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Natural Pesticides for Citrus Trees

Chinotto image by Desiree Müller from

Picking a fresh, ripe citrus fruit straight from your own tree and eating it is an enjoyable experience. Other than a little dirt, there should be nothing on your citrus fruit that prevents you from eating it right off the tree. Using natural pesticides makes it possible to do this without fear of the chemicals you may be putting into your body.

Neem Oil

Neem oil is an extract of the seeds of the neem tree and is an effective and safe insecticide and fungicide, according to Cornell University. While neem oil is relatively new to the United States, it has been used for more than 4,000 years in India, where the neem tree is a native plant. It also works as a growth regulator, killing insects by preventing them from eating and molting to their next stage. Neem oil is not a quick knockdown pesticide, but does have repellent properties.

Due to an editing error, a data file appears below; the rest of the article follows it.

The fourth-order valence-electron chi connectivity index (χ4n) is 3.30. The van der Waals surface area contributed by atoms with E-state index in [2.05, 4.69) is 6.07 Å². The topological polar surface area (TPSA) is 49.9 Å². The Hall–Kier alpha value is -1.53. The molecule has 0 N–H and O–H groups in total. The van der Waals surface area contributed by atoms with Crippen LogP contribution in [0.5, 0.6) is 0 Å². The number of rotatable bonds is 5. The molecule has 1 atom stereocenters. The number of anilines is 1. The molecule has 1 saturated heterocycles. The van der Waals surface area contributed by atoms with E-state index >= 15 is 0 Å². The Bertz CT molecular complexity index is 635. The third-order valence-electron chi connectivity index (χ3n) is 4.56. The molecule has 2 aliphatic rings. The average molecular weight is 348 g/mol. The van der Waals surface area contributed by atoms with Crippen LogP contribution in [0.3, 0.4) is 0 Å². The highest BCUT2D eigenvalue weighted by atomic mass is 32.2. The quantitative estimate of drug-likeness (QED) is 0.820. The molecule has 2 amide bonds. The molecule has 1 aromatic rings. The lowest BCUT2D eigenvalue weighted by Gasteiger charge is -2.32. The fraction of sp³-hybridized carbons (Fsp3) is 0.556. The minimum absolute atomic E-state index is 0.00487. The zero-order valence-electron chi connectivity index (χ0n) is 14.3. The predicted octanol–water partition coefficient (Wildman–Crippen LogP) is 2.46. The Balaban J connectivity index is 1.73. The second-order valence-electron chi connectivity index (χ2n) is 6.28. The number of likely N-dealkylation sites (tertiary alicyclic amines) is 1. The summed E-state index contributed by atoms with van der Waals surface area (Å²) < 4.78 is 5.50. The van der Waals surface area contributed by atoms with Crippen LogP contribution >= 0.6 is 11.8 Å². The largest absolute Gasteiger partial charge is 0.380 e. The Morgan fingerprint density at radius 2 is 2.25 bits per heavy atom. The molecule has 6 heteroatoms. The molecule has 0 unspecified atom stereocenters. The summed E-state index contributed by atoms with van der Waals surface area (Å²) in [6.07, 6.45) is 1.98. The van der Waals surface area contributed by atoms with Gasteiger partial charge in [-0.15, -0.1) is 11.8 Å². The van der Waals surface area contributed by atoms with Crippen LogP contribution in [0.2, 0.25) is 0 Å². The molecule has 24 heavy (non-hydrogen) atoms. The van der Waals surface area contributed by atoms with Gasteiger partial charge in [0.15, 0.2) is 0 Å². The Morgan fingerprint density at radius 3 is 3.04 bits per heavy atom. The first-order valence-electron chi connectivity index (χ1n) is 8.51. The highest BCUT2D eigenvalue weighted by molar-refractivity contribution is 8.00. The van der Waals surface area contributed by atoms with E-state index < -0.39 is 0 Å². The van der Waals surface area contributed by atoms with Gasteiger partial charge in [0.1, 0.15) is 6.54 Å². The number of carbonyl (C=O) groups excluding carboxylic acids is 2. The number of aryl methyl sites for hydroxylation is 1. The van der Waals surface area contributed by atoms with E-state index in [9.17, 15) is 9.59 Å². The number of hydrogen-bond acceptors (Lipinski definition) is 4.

Neem controls immature insects best, and is effective against chewing and sucking insects on citrus, as well as citrus leafminer. As with all horticultural oils, apply neem oil early in the morning or in early evening to avoid leaf burn from the midday heat.

Insecticidal Soap

While not considered a botanical because these soaps are made from plant oils or animal fat, insecticidal soap is still a safe and effective means of natural insect control on citrus.

Insecticidal soap is a contact insecticide, which means it must be sprayed directly onto the insect's body to be effective. It works well on soft-bodied insects, such as aphids, mealybugs and spider mites, but the hard shells of beetles and wasps protect them from its effects.

Because it contains oils, applying only in the early morning or early evening, when it is cooler, helps avoid damage to citrus leaves.


Sulfur was one of the first pesticides used and is still in use today. Available as a liquid, dust, paste or wettable powder, it is used to control thrips, mites and psyllids on a variety of fruit and vegetable crops, including citrus.

While sulfur is nontoxic to mammals, it is a skin and eye irritant. Using sulfur in hot, dry weather may damage plants. Mixing sulfur with any other pesticides or applying within 20 to 30 days of horticultural oil applications will cause significant citrus leaf damage.

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